A cushion plant is a plant which has adapted to a harsh environment by growing slowly, producing a dense, matted pile of plant material which grows close to the ground, insulating the plant from hostile conditions. Cushion plants can be found all over the world, and they are represented in a wide variety of plant families. Biologists often use the cushion plant to illustrate convergent evolution, showing how entirely different plants grow in much the same way because they have discovered that this particular way is the most efficient.
As you might gather from the name, a cushion plant looks rather like a cushion, although if you press down on it, you will discover that it is not very soft; some biologists jokingly refer to cushion plants as “bolsters” in reference to this. Cushion plants grow very slowly, and also extremely evenly, putting out rosettes of leaves all at once so that no one part of the plant is more exposed than others. When they flower, the flowers are small and often closely nestled in the leaves for protection.
Cushion plants are most commonly found in the arctic and alpine regions of the world, where the weather is cold, dry, and often windy. Normal plants could not thrive in these conditions, because they would be broken by heavy winds, frost-nipped, or unable to access water and nutrients. A cushion plant, on the other hand, can thrive because it insulates itself, and it has time to develop very deep, thick taproots which can penetrate the ground in search of water and nutrients.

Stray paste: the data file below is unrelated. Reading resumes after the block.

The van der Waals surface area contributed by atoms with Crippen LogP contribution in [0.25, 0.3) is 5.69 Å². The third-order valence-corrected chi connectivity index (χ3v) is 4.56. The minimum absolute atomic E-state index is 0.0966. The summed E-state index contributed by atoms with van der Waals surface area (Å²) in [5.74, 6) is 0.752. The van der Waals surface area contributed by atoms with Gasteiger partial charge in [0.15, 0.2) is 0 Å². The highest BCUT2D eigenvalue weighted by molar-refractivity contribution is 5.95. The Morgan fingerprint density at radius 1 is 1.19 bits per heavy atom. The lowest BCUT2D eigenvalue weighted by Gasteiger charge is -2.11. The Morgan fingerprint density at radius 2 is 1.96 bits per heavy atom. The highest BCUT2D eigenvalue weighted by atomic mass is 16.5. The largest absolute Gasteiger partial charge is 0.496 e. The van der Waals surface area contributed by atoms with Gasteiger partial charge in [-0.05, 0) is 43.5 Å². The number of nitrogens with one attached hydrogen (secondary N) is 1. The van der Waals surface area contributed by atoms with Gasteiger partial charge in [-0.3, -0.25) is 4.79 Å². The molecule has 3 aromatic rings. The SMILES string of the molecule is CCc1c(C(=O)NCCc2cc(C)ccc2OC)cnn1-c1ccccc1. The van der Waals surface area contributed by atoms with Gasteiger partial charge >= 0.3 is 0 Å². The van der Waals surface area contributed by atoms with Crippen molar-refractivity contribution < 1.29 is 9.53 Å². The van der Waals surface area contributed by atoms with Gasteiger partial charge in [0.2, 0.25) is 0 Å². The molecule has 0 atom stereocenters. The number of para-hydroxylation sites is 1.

The dense foliage of a cushion plant acts as a layer of insulation, protecting the roots and stems from inclement weather. The plants are typically further insulated with layers of dead plant material, and they sometimes host insects and small mammals which burrow into the plant for protection. Cushion plants also help their environments, reducing erosion and weathering while sequestering water.
These matted plants are very hardy, as you might imagine, which makes them a popular choice with some gardeners. However, gardeners need to think about the fact that cushion plants grow very slowly, and they will not be hurried. A cushion plant can make a great groundcover, when a lot is planted and the gardener has patience, but these plants are not candidates for rapid landscaping.